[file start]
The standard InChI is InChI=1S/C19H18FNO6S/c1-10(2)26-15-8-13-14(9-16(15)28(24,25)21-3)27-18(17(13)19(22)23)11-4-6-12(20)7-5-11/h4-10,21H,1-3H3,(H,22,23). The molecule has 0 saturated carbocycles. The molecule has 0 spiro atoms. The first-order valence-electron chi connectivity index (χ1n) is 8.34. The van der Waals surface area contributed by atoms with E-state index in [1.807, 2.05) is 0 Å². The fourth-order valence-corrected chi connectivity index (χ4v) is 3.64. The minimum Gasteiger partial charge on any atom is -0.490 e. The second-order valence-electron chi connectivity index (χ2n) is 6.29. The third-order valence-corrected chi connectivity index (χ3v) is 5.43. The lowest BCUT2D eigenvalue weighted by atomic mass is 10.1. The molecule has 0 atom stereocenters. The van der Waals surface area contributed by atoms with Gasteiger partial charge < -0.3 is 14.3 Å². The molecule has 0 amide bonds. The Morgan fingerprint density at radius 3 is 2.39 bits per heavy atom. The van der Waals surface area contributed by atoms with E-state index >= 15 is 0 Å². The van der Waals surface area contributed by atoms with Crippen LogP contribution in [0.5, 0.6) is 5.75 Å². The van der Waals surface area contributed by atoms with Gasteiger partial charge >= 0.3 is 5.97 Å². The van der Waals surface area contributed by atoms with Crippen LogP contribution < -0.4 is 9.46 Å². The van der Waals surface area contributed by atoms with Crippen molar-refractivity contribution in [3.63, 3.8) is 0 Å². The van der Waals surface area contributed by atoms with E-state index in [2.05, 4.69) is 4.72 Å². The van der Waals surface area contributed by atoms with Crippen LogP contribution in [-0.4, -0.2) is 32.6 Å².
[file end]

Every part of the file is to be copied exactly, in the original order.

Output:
The standard InChI is InChI=1S/C19H18FNO6S/c1-10(2)26-15-8-13-14(9-16(15)28(24,25)21-3)27-18(17(13)19(22)23)11-4-6-12(20)7-5-11/h4-10,21H,1-3H3,(H,22,23). The molecule has 0 saturated carbocycles. The molecule has 0 spiro atoms. The first-order valence-electron chi connectivity index (χ1n) is 8.34. The van der Waals surface area contributed by atoms with E-state index in [1.807, 2.05) is 0 Å². The fourth-order valence-corrected chi connectivity index (χ4v) is 3.64. The minimum Gasteiger partial charge on any atom is -0.490 e. The second-order valence-electron chi connectivity index (χ2n) is 6.29. The third-order valence-corrected chi connectivity index (χ3v) is 5.43. The lowest BCUT2D eigenvalue weighted by atomic mass is 10.1. The molecule has 0 atom stereocenters. The van der Waals surface area contributed by atoms with Gasteiger partial charge < -0.3 is 14.3 Å². The molecule has 0 amide bonds. The Morgan fingerprint density at radius 3 is 2.39 bits per heavy atom. The van der Waals surface area contributed by atoms with E-state index >= 15 is 0 Å². The van der Waals surface area contributed by atoms with Crippen LogP contribution in [0.5, 0.6) is 5.75 Å². The van der Waals surface area contributed by atoms with Gasteiger partial charge >= 0.3 is 5.97 Å². The van der Waals surface area contributed by atoms with Crippen LogP contribution < -0.4 is 9.46 Å². The van der Waals surface area contributed by atoms with Crippen molar-refractivity contribution in [3.63, 3.8) is 0 Å². The van der Waals surface area contributed by atoms with E-state index in [2.05, 4.69) is 4.72 Å². The van der Waals surface area contributed by atoms with Crippen LogP contribution in [-0.4, -0.2) is 32.6 Å².